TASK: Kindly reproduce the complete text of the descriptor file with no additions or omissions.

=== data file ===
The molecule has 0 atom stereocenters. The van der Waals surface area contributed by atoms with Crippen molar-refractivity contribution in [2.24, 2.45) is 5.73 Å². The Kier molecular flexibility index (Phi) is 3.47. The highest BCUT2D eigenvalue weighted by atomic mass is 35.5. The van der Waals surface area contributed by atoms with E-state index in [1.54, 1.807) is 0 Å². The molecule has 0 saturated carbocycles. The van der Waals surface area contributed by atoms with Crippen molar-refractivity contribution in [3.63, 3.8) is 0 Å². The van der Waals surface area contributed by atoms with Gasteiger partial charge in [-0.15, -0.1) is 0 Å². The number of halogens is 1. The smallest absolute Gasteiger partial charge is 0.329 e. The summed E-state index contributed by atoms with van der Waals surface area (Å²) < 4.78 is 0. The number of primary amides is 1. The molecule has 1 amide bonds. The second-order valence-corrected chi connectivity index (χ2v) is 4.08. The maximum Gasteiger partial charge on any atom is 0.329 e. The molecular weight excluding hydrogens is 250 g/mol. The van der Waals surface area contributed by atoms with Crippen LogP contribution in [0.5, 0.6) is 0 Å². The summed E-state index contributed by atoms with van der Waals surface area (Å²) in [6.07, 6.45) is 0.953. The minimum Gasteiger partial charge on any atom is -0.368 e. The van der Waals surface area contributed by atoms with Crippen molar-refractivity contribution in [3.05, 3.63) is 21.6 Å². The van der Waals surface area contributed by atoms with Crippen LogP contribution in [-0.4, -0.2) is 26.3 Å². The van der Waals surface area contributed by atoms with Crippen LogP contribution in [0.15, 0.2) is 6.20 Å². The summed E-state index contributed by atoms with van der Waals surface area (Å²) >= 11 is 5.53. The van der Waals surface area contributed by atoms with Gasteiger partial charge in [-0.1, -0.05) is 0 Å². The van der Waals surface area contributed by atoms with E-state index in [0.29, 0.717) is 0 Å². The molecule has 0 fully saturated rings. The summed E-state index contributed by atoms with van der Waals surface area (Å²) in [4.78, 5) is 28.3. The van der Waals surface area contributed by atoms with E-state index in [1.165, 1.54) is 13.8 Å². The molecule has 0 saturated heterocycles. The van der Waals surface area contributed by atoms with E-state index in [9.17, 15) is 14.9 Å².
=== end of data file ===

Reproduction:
The molecule has 0 atom stereocenters. The van der Waals surface area contributed by atoms with Crippen molar-refractivity contribution in [2.24, 2.45) is 5.73 Å². The Kier molecular flexibility index (Phi) is 3.47. The highest BCUT2D eigenvalue weighted by atomic mass is 35.5. The van der Waals surface area contributed by atoms with E-state index in [1.54, 1.807) is 0 Å². The molecule has 0 saturated carbocycles. The van der Waals surface area contributed by atoms with Crippen molar-refractivity contribution in [3.63, 3.8) is 0 Å². The van der Waals surface area contributed by atoms with Gasteiger partial charge in [-0.15, -0.1) is 0 Å². The number of halogens is 1. The smallest absolute Gasteiger partial charge is 0.329 e. The summed E-state index contributed by atoms with van der Waals surface area (Å²) < 4.78 is 0. The number of primary amides is 1. The molecule has 1 amide bonds. The second-order valence-corrected chi connectivity index (χ2v) is 4.08. The maximum Gasteiger partial charge on any atom is 0.329 e. The molecular weight excluding hydrogens is 250 g/mol. The van der Waals surface area contributed by atoms with Crippen LogP contribution in [0.5, 0.6) is 0 Å². The summed E-state index contributed by atoms with van der Waals surface area (Å²) in [6.07, 6.45) is 0.953. The minimum Gasteiger partial charge on any atom is -0.368 e. The van der Waals surface area contributed by atoms with Crippen molar-refractivity contribution in [3.05, 3.63) is 21.6 Å². The van der Waals surface area contributed by atoms with Crippen LogP contribution in [-0.4, -0.2) is 26.3 Å². The van der Waals surface area contributed by atoms with Crippen LogP contribution in [0.15, 0.2) is 6.20 Å². The summed E-state index contributed by atoms with van der Waals surface area (Å²) >= 11 is 5.53. The van der Waals surface area contributed by atoms with Gasteiger partial charge in [-0.1, -0.05) is 0 Å². The van der Waals surface area contributed by atoms with E-state index in [0.29, 0.717) is 0 Å². The molecule has 0 fully saturated rings. The summed E-state index contributed by atoms with van der Waals surface area (Å²) in [4.78, 5) is 28.3. The van der Waals surface area contributed by atoms with E-state index in [1.165, 1.54) is 13.8 Å². The molecule has 0 saturated heterocycles. The van der Waals surface area contributed by atoms with E-state index in [9.17, 15) is 14.9 Å².